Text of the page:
The name of Andrew Lytle should be better known than it is: he has been a distinguished novelist and author of some widely anthologized short stories; an essayist, historian, and memoirist; an editor of the Sewanee Review for many years; and a teacher of creative writing at the University of Florida and the University of Iowa. In all of these roles, he has been one of the chief cultivators of 20th-century American letters. And 20th-century American letters do count in the eyes of the world, for whatever pride we may take in our status as the oldest constitutional democracy, as a major winner in two world wars, as the world’s only superpower, it is to 20th-century American letters that we owe most of our international reputation as a vital seedbed of artistic and intellectual culture.
If nations have their historic moments, we have had ours in this century: Americans have been the movers and shapers of the world for fully three generations, but we tend to credit the political and military leaders who have asserted our physical greatness in the eyes of the world more than we credit the intellectual leaders who at the same time have achieved a comparable moral and spiritual greatness for us. Among these leaders, Andrew Lytle stands high. His stature has as much to do with historical coincidence as with his own formidable talents, for he was part of the generation at Vanderbilt who created the Fugitives and the Agrarians in the 1920’s and 1950’s.
The writers linked together as Southern Fugitive-Agrarians have had as much to do with the intellectual history of 20th century America as the New England Transcendentalists had to do with the intellectual history of 19th-century America. Any student of American literature knows that Emerson and Thoreau and Whitman are at the heart of American Romanticism, and though the intellectual history of our century is not quite as clear, I think a similar claim can be made for Ransom and Tate and Warren and Davidson and Lytle, that they made the Southern Fugitive-Agrarians the center of American modernism—which also means, incidentally, that they made Monteagle, Tennessee, the Southern equivalent of Concord, Massachusetts, for as Concord is to Boston, so Monteagle is to Nashville. Indeed, Monteagle is more Agrarian than Nashville, and Andrew Lytle has been the most consistent Agrarian simply in choosing to live there off and on for 50 years, while the others went elsewhere or stayed in Nashville to pursue their distinguished careers.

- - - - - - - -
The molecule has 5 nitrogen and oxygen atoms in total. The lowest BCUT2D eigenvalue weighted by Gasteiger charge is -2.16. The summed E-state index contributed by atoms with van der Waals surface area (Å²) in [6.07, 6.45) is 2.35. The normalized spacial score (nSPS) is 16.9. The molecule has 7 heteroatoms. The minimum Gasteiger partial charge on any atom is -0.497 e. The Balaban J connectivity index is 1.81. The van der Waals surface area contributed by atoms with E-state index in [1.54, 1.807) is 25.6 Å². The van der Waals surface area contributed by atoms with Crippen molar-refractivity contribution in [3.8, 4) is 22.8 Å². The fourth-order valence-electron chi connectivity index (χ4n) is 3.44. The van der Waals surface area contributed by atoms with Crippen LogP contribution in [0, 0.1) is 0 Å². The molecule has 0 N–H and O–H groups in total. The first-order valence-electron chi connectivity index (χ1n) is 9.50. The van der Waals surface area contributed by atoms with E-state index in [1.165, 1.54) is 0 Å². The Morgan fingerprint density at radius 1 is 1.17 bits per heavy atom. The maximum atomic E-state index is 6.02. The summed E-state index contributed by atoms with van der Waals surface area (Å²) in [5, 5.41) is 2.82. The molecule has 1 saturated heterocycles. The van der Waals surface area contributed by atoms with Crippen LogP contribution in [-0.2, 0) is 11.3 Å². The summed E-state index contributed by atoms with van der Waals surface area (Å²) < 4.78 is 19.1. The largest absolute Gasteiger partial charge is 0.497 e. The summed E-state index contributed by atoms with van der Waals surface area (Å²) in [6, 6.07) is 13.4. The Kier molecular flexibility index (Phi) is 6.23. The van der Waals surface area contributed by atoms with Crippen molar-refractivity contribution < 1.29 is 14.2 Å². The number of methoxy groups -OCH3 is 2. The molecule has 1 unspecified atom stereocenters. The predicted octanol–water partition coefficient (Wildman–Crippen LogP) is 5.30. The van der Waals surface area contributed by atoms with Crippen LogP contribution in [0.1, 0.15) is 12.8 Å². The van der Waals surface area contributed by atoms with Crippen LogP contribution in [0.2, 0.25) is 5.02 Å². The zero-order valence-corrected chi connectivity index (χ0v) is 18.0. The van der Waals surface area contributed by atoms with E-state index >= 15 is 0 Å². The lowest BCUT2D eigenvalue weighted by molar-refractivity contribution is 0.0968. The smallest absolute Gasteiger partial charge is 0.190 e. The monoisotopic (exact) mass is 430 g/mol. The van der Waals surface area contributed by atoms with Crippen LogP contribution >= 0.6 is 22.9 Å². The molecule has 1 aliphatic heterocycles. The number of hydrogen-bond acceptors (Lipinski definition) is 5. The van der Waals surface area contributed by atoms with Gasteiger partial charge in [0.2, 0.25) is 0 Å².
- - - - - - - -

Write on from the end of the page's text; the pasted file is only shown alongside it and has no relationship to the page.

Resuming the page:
I am not claiming that the Fugitive-Agrarians are the greatest modern American writers, for there are Pound and Eliot and Faulkner to consider, none of whom were Fugitives or Agrarians. No, when I say that the Fugitive-Agrarians were at the center of American modernism, I mean that their peculiar combination of literary ideas and practices defines modernism for us, just as the Transcendentalists define what we mean by Romanticism. Both groups were writers and thinkers rather than practical men; their theories and examples shaped American intellectual history during much of the past two centuries.
The Fugitives were first of all poets: if they had not earned themselves an international reputation as literary artists first, with the publication for a few short years (from 1922-1925) of the Fugitive magazine in Nashville, they would not have had the respect they commanded in 1930 when they published I’ll Take My Stand, a symposium on the topic of Agrarianism. Their poetry came before their social ideas, and Andrew Lytle contributed a poem, “Edward Graves,” to the Fugitive before he contributed his Agrarian essay to I’ll Take My Stand. In other words, he was a Fugitive first and an Agrarian second, though the poem is singular for Lytle, who, unlike the other main Fugitives, wrote mostly fiction and made his reputation as a novelist rather than as a poet. On the strength of that one poem alone, Andrew Lytle deserves to be called both a Fugitive and an Agrarian and as such one of the major cultivators of American letters in this century.